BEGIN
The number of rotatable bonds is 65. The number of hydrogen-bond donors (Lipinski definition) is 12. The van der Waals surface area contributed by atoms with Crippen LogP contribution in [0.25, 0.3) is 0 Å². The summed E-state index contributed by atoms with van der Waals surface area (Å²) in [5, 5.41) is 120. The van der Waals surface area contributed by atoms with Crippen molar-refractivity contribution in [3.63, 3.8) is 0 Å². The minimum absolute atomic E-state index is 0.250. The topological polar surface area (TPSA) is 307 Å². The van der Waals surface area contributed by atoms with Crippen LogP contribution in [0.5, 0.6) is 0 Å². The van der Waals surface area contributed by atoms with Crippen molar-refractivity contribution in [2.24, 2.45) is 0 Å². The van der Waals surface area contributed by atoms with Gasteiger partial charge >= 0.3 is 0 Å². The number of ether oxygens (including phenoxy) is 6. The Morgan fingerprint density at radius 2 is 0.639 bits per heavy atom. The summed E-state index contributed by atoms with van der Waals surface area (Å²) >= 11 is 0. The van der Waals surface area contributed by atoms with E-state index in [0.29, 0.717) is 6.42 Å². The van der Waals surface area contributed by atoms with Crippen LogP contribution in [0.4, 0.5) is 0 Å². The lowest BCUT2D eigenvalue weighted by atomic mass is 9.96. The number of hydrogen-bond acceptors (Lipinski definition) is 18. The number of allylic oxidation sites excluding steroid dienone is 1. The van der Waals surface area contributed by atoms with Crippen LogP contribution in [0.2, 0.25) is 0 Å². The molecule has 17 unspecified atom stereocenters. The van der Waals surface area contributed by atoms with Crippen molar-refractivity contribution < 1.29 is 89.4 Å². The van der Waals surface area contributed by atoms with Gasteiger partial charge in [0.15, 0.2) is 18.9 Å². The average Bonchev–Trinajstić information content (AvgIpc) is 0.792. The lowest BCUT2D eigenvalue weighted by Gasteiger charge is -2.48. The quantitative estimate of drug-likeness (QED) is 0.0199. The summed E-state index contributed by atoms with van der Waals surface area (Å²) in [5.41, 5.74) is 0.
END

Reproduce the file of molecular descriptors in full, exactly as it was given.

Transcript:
The number of rotatable bonds is 65. The number of hydrogen-bond donors (Lipinski definition) is 12. The van der Waals surface area contributed by atoms with Crippen LogP contribution in [0.25, 0.3) is 0 Å². The summed E-state index contributed by atoms with van der Waals surface area (Å²) in [5, 5.41) is 120. The van der Waals surface area contributed by atoms with Crippen molar-refractivity contribution in [3.63, 3.8) is 0 Å². The minimum absolute atomic E-state index is 0.250. The topological polar surface area (TPSA) is 307 Å². The van der Waals surface area contributed by atoms with Crippen LogP contribution in [0.5, 0.6) is 0 Å². The van der Waals surface area contributed by atoms with Crippen molar-refractivity contribution in [2.24, 2.45) is 0 Å². The van der Waals surface area contributed by atoms with Gasteiger partial charge >= 0.3 is 0 Å². The number of ether oxygens (including phenoxy) is 6. The Morgan fingerprint density at radius 2 is 0.639 bits per heavy atom. The summed E-state index contributed by atoms with van der Waals surface area (Å²) >= 11 is 0. The van der Waals surface area contributed by atoms with E-state index in [0.29, 0.717) is 6.42 Å². The van der Waals surface area contributed by atoms with Crippen LogP contribution in [0.4, 0.5) is 0 Å². The lowest BCUT2D eigenvalue weighted by atomic mass is 9.96. The number of hydrogen-bond acceptors (Lipinski definition) is 18. The number of allylic oxidation sites excluding steroid dienone is 1. The van der Waals surface area contributed by atoms with Crippen LogP contribution in [0.2, 0.25) is 0 Å². The molecule has 17 unspecified atom stereocenters. The van der Waals surface area contributed by atoms with Crippen molar-refractivity contribution < 1.29 is 89.4 Å². The van der Waals surface area contributed by atoms with Gasteiger partial charge in [0.15, 0.2) is 18.9 Å². The average Bonchev–Trinajstić information content (AvgIpc) is 0.792. The lowest BCUT2D eigenvalue weighted by Gasteiger charge is -2.48. The quantitative estimate of drug-likeness (QED) is 0.0199. The summed E-state index contributed by atoms with van der Waals surface area (Å²) in [5.41, 5.74) is 0.